Skylab was the United States' first space station, orbiting Earth from 1973 to 1979, when it fell back to Earth amid huge worldwide media attention. Launched and operated by NASA, Skylab included a workshop, a solar observatory, and other systems necessary for crew survival and scientific experiments. It was launched unmanned by a modified Saturn V rocket, with a weight of 170,000 pounds (77,111 kg). Lifting Skylab into low earth orbit was the final mission and launch of a Saturn V rocket (which was famous for carrying the manned Moon landing missions).
To transport astronauts to Skylab, there were a total of three manned expeditions to the station, conducted between May 1973 and February 1974. Each of these missions delivered a three-astronaut crew, carried in the Apollo Command/Service Module (Apollo CSM) launched atop the Saturn IB rocket, which is much smaller than the Saturn V. For the final two manned missions to Skylab, a backup Apollo CSM/Saturn IB was assembled and made ready in case an in-orbit rescue mission was needed, but this backup vehicle was never flown.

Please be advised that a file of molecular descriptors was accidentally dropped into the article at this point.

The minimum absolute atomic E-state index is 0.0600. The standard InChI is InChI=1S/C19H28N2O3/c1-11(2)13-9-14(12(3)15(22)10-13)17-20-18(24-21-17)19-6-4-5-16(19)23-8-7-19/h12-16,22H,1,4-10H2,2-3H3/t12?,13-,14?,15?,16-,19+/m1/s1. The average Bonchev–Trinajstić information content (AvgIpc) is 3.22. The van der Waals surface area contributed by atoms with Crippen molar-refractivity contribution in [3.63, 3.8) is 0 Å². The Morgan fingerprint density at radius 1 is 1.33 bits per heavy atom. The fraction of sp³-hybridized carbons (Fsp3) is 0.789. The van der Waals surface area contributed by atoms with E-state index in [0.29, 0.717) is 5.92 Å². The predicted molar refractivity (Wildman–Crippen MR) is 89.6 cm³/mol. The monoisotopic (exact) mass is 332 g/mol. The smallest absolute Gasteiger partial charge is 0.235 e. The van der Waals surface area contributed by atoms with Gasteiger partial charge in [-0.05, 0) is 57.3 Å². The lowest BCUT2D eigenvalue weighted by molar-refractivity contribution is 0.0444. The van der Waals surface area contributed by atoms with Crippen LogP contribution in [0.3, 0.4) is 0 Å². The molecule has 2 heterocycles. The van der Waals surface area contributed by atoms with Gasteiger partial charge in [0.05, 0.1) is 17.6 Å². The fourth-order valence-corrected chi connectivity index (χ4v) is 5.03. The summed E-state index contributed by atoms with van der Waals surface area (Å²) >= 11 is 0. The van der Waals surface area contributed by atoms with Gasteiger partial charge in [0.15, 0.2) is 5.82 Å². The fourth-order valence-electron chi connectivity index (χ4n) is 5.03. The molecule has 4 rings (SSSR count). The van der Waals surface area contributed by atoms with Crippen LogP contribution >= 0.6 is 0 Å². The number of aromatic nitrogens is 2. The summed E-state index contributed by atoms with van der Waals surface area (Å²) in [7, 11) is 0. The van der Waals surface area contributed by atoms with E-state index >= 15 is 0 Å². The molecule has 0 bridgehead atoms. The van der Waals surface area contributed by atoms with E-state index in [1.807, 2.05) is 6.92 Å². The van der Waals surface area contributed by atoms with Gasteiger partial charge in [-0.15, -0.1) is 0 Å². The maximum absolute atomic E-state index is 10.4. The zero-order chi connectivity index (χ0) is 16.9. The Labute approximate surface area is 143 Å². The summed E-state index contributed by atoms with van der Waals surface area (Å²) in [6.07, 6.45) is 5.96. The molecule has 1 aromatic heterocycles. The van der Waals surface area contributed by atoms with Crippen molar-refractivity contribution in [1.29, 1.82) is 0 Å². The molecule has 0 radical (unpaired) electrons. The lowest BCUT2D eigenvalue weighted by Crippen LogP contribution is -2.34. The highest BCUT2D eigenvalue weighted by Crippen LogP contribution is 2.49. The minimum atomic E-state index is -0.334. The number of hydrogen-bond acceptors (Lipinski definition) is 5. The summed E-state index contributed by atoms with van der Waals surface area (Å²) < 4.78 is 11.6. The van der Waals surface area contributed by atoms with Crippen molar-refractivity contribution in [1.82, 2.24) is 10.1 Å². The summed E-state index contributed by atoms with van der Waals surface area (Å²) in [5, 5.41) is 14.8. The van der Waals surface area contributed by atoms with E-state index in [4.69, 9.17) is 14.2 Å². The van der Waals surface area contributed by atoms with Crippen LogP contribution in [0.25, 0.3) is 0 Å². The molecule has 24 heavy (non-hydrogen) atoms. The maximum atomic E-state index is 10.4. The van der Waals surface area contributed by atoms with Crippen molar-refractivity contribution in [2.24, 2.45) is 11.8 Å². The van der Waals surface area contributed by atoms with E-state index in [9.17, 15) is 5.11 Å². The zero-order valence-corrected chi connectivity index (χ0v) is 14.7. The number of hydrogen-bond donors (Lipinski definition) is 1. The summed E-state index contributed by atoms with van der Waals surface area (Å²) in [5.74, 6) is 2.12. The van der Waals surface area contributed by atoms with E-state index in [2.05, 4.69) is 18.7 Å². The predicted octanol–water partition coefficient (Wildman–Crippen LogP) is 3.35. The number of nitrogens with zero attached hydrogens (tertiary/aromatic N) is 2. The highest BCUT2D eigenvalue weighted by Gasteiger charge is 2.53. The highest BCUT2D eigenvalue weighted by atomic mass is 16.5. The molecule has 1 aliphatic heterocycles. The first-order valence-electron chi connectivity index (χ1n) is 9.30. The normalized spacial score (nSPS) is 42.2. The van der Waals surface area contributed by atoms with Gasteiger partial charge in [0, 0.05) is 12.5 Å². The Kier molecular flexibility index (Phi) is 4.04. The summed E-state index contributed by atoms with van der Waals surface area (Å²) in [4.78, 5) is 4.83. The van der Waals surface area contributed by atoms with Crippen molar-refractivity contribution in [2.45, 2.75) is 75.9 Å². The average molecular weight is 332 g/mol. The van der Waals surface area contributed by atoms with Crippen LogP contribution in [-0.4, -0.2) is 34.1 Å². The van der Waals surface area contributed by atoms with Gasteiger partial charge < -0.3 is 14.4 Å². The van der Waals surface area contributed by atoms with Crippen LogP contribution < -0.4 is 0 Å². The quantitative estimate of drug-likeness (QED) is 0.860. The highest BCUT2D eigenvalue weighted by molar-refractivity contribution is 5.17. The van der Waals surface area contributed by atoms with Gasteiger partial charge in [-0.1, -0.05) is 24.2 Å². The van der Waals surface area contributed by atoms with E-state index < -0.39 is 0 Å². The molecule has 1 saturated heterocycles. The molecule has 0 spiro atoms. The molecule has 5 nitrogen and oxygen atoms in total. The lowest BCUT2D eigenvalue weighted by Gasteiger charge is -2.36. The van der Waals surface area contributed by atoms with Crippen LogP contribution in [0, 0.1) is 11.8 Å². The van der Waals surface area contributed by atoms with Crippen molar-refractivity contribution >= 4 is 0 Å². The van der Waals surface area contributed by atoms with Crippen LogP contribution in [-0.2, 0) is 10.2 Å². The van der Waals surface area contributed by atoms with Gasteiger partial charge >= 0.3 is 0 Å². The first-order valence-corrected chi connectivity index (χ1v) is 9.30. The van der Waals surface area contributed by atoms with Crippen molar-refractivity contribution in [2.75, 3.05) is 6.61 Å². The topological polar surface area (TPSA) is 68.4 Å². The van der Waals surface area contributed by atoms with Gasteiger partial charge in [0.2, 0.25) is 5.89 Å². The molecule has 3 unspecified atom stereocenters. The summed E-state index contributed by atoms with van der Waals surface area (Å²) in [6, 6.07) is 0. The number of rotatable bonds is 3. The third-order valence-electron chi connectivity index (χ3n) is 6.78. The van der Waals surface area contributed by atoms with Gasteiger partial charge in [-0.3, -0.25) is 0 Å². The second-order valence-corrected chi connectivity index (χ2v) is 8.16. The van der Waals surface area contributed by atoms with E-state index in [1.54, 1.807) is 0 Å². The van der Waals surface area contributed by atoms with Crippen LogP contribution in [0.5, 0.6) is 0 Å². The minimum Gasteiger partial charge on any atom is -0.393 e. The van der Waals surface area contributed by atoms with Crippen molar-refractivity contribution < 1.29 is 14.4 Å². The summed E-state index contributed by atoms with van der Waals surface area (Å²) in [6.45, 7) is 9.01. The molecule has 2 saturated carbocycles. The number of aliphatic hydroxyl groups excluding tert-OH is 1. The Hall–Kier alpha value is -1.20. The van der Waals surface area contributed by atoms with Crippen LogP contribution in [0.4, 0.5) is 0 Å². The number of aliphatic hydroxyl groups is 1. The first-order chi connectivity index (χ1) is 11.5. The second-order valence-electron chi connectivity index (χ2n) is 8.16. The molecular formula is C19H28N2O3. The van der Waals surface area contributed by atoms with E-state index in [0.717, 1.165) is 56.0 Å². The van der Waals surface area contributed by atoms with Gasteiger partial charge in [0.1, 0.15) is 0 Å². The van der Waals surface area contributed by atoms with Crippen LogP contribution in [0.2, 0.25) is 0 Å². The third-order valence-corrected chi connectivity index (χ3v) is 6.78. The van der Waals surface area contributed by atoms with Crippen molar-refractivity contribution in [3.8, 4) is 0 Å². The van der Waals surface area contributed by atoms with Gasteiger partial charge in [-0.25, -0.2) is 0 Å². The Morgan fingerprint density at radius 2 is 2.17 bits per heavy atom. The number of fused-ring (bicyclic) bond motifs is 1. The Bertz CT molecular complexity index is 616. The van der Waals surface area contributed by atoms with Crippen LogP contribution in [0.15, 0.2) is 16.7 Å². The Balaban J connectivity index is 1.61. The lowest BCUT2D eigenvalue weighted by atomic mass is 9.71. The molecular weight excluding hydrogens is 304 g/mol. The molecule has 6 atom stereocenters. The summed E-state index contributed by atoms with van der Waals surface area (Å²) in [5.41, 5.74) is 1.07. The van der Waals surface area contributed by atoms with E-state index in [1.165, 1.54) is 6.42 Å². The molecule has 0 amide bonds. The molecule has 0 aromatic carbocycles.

The station was damaged during launch when the micrometeoroid shield separated from the workshop and tore away, taking one of the main solar panel arrays with it and jamming the other main solar panel array so that it could not deploy. This deprived Skylab of most of its electrical power, and also removed protection from intense solar heating, threatening to make it unusable. However, the first crew was able to save Skylab by deploying a replacement heat shade and freeing the jammed solar panels, which was the first time a major repair was performed in space.
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